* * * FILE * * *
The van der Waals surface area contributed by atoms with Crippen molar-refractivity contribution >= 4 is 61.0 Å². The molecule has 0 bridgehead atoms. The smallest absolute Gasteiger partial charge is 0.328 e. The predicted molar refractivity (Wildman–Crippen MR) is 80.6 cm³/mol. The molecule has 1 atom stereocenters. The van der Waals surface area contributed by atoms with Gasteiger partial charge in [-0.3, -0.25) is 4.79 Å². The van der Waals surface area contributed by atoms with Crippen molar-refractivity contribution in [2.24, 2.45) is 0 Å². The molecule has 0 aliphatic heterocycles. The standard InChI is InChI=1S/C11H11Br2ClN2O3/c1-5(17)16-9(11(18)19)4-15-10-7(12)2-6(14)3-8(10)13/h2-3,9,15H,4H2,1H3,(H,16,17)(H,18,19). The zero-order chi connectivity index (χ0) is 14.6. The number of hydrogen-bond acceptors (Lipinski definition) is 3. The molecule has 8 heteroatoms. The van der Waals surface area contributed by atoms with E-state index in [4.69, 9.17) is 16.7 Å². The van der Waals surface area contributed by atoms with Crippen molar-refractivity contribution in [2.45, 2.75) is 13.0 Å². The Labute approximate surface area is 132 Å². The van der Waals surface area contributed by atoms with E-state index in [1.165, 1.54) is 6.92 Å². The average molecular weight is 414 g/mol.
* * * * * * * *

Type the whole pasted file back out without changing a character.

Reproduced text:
The van der Waals surface area contributed by atoms with Crippen molar-refractivity contribution >= 4 is 61.0 Å². The molecule has 0 bridgehead atoms. The smallest absolute Gasteiger partial charge is 0.328 e. The predicted molar refractivity (Wildman–Crippen MR) is 80.6 cm³/mol. The molecule has 1 atom stereocenters. The van der Waals surface area contributed by atoms with Gasteiger partial charge in [-0.3, -0.25) is 4.79 Å². The van der Waals surface area contributed by atoms with Crippen molar-refractivity contribution in [2.24, 2.45) is 0 Å². The molecule has 0 aliphatic heterocycles. The standard InChI is InChI=1S/C11H11Br2ClN2O3/c1-5(17)16-9(11(18)19)4-15-10-7(12)2-6(14)3-8(10)13/h2-3,9,15H,4H2,1H3,(H,16,17)(H,18,19). The zero-order chi connectivity index (χ0) is 14.6. The number of hydrogen-bond acceptors (Lipinski definition) is 3. The molecule has 8 heteroatoms. The van der Waals surface area contributed by atoms with E-state index in [4.69, 9.17) is 16.7 Å². The van der Waals surface area contributed by atoms with Crippen molar-refractivity contribution in [2.45, 2.75) is 13.0 Å². The Labute approximate surface area is 132 Å². The van der Waals surface area contributed by atoms with E-state index in [1.165, 1.54) is 6.92 Å². The average molecular weight is 414 g/mol.